I am a cradle Episcopalian. That much of Schaeffer’s thesis I must agree with. I’ve always had faith and I’ve always had my share of doubts. I like the integration of my fascination in the shroud with my faith. But one does not depend on the other, at least not too much so. But doubt can be a good thing with Christian faith and in the study of the shroud. It seems at times that doubts about this or that having to do with the shroud strengthens my Christian faith. And maybe it’s the other way around as well.

Thanks for the book and making me think about this question.

The Shroud as a Sunday School Tool

clip_image001About a week ago, Mary Kate Warner, wrote an article for Heart of the Matter Online An Ascension Discussion for Older Children that focused on the Shroud of Turin.

Heart of the Matter is a discussion blog focusing on Home Schooling from an Evangelical Christian point of view. For many of us, it is interesting to see, from a different perspective, this mistaken notion of worshipping things by, I guess, Catholics, Anglicans and Orthodox Christians:

Christians teaching in Youth Ministry will probably long be divided on whether seeing religious relics is helpful to people’s faith or whether it goes against God’s wishes.

For those who want nothing to do with items like the Shroud, they have well-taken points. The last thing God wants on planet Earth is idolatry, and He made sure many tempting objects were destroyed or hidden for man’s sake. The following items are not to be found, probably hidden by God to protect man’s inclination to worship “things:” the burial place of Moses, Noah’s Ark, the Ark of the Covenant, the Cross of Christ, the Holy Sepulcher, and the resting places of any of the 12 disciples.

What the Christian community may need to wrestle with is the difference between worshipping relics and allowing them to increase faith— especially the faith of scientific skeptics—and help today’s generation understand God better.

John Jackson, lead Scientist of STURP says that with the study of the Shroud of Turin, “We may have a real opportunity where science and religion can come together most profoundly.”

Mary Kate Warner does suggest a shortened version of the History Channel’s The Real Face of Jesus.

Watching the documentary will give kids a wonderful chance to see a piece of Christian history embraced by both scientists and the most advanced of computer technologists.

Digital imagery specialist Ray Downing, Emmy winner for his 3-D depictions in Stealing Lincoln’s Body, created the face of Jesus in 3-D after months of labor.

“What you see on the Shroud of Turin is not a picture of a face. It’s a database of information.” The face he created looks nothing like the Shroud, which is “data packed into 2-D.” He unfolds that data in 3-D. Russ Breault, expert on the project, says, “It is possible that the shroud presents an opportunity for 21stcentury people across the world to see the resurrected Christ through photography and in a sense…place our hands into His nail wounds and be not faithless but believe.”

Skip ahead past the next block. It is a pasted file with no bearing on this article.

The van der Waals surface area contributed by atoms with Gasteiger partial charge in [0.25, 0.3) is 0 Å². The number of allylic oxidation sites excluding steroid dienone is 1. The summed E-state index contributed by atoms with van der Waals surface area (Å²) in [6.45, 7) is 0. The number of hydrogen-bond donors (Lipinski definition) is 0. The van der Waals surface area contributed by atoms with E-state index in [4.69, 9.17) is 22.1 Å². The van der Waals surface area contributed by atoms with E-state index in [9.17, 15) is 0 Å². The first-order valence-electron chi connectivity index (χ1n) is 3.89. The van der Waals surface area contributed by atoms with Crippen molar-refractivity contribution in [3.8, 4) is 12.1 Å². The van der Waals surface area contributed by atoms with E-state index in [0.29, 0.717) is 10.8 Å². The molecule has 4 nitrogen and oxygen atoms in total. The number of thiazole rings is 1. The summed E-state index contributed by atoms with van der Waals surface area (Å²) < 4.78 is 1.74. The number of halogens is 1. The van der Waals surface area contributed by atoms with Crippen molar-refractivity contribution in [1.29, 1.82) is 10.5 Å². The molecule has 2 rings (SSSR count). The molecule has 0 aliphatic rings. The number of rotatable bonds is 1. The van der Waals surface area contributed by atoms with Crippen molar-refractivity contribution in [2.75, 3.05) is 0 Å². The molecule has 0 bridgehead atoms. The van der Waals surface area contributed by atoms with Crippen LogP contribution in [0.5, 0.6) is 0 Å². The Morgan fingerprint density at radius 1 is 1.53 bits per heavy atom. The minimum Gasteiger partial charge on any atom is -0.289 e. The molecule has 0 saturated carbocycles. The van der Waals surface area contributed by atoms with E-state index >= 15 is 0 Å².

Here is a too long one minute trailer

imageMarty McKee from Virginia, perhaps because he was looking for something to do, had decided yesterday to write a review of the 1979 so-called documentary, In Search of the Historic Jesus. You can actually buy an old VHS tape while they last for $3.95. (Does old VHS tape dry out and crumble?) You can download the movie for more than that, if you don’t have a VHS player. Or you can skip the whole experience.  Marty seems to think you should.

Based in Park City, Utah, Sunn Classics produced and distributed big hits, such as THE LINCOLN CONSPIRACY (which posited that, among other things, John Wilkes Booth’s death was faked by anti-Reconstruction government forces) and IN SEARCH OF NOAH’S ARK. Certainly it was that movie’s success and the then-trendy Shroud of Turin controversy that spurred the production of 1980’s IN SEARCH OF HISTORIC JESUS, a corny, cheap-looking laugh riot that nonetheless earned big box office.

imageJohn Rubinstein (CRAZY LIKE A FOX) portrays Jesus wearing a comically fake beard, who looks to a cloudy blue sky to receive marching orders from God (voiced by Peter Mark Richman!). He wanders about, placing his hands on the faces of lepers (wearing atrocious makeup), which makes their faces glow with cartoon animation. He calls for the resurrected Lazarus, who emerges from a cave looking fresh as the morning dew. He walks on water and makes storms go away just by placing his palms together. After his crucifixion, he appears to his disciples in an animated starburst like a sitcom genie.

Brad Crandall, whose deep voice is instantly recognizable as the narrator of the studio’s trailers and films, hosts this “documentary” with pomposity, dressed alternately in a three-piece suit or V-neck sweater and showing off impressions of the Shroud of Turin in his wood-paneled library. His “evidence” consists of passing off gospel and random musings as fact. One “expert” claims Jesus’ corpse released a burst of radiation to scorch the Shroud. . . .

Here is a too long one minute trailer: